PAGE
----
What was covered?

The first half of the class was devoted to anatomy, fetal positioning and pregnancy.  We learned a lot about the pelvis, ligaments and muscles related to pregnancy.  It was a lot of information, but Tammy kept my attention.  Before our break for lunch we learned about belly mapping and about daily pregnancy that can be done to encourage optimal fetal positioning. 

We were up and moving around for the second half of the class.  This time was devoted to learning about fetal positioning in labor and birth.  We learned several different movement and positioning techniques along with when to use each.  We took turns practicing with each of us taking a turn playing the role of the pregnant women.    

Alice Turner and Tammy Ryan at Spinning Babies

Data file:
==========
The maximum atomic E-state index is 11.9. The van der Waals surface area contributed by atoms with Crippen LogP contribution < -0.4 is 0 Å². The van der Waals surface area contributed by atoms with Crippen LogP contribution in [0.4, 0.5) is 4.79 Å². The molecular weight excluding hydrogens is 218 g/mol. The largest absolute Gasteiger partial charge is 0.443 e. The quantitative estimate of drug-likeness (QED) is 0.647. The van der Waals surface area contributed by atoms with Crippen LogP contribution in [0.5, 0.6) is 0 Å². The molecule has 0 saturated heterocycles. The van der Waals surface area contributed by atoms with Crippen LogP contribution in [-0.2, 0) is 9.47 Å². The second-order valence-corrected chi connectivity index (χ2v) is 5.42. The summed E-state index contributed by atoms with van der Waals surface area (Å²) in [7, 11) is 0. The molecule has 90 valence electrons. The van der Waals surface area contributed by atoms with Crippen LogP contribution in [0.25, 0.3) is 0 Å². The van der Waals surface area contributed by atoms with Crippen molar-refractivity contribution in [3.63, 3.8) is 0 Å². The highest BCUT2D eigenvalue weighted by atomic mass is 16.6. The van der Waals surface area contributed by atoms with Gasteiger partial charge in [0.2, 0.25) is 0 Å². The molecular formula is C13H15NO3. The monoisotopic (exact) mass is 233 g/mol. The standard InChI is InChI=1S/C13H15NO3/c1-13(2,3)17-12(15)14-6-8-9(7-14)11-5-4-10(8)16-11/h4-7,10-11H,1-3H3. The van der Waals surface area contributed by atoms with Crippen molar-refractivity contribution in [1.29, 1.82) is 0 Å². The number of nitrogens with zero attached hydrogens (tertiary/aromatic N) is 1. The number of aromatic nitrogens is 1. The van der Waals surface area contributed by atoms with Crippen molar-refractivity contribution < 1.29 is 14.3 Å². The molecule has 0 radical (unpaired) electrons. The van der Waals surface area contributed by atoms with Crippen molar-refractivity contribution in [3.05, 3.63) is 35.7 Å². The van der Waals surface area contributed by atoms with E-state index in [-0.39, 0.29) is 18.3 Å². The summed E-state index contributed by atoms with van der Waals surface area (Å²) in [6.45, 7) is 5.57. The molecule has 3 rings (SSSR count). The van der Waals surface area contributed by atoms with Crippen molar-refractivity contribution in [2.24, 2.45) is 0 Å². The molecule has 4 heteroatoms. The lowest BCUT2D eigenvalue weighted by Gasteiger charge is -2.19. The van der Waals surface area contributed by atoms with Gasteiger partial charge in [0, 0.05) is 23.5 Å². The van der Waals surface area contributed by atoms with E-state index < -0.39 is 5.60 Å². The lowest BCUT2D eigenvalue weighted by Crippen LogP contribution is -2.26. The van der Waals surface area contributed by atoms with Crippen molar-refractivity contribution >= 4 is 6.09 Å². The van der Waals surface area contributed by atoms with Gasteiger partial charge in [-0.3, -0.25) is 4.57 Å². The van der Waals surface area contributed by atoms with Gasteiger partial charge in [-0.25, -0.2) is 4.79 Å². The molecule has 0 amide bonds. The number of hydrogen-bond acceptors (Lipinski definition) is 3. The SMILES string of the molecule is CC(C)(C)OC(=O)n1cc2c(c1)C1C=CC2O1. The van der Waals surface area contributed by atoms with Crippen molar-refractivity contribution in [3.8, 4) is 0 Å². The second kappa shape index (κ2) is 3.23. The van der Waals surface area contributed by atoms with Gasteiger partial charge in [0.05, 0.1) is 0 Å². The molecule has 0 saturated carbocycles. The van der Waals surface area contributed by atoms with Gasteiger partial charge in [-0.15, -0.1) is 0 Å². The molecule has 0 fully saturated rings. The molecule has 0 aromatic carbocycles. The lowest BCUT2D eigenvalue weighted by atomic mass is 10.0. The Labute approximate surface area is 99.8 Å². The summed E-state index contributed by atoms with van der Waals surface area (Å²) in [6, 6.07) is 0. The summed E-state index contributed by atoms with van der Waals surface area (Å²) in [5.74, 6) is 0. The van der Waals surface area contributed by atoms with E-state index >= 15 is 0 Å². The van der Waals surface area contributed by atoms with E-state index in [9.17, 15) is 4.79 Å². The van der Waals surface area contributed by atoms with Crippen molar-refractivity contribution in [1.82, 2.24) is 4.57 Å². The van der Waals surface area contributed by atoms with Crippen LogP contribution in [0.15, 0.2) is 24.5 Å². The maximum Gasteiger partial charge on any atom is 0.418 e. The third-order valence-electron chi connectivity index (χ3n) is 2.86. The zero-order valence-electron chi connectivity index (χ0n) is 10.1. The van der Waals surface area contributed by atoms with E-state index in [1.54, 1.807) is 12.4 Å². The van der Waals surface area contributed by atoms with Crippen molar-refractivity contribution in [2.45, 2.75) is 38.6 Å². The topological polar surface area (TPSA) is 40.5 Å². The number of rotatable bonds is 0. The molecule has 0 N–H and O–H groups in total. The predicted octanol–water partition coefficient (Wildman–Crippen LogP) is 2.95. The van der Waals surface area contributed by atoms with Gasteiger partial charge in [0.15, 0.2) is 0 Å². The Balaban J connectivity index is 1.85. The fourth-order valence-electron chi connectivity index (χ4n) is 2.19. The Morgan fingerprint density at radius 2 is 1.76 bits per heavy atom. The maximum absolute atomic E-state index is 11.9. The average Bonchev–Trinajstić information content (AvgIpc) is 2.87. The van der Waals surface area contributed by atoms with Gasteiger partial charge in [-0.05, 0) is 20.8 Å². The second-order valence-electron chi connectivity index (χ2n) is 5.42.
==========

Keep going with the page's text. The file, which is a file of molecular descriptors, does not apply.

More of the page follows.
Doula's Scope of Practice

Tammy did a nice job of covering the doula's scope of practice and how spinning babies techniques relates.  The room was filled with many birth doulas and this is a topic that I feel is very important to cover.  She reminded doulas how to determine if anything is out of scope. While this didn't apply to everyone there, it can't hurt for all providers to hear about the doula's scope.  


The opportunity to learn these skills in person and with my own hands was invaluable.  This type of information is so difficult to really understand unless you have someone show you in person.  I'll admit that in the past I have been frustrated with the Spinning Babies website. I knew there was so much good information on the site, but I just couldn't quite figure out how to reach it (or understand it well for that matter).  I think these techniques are difficult to learn in a virtual environment.  Now that I have completed the workshop, I feel great knowing that I have more 'tools' to bring to my doula practice.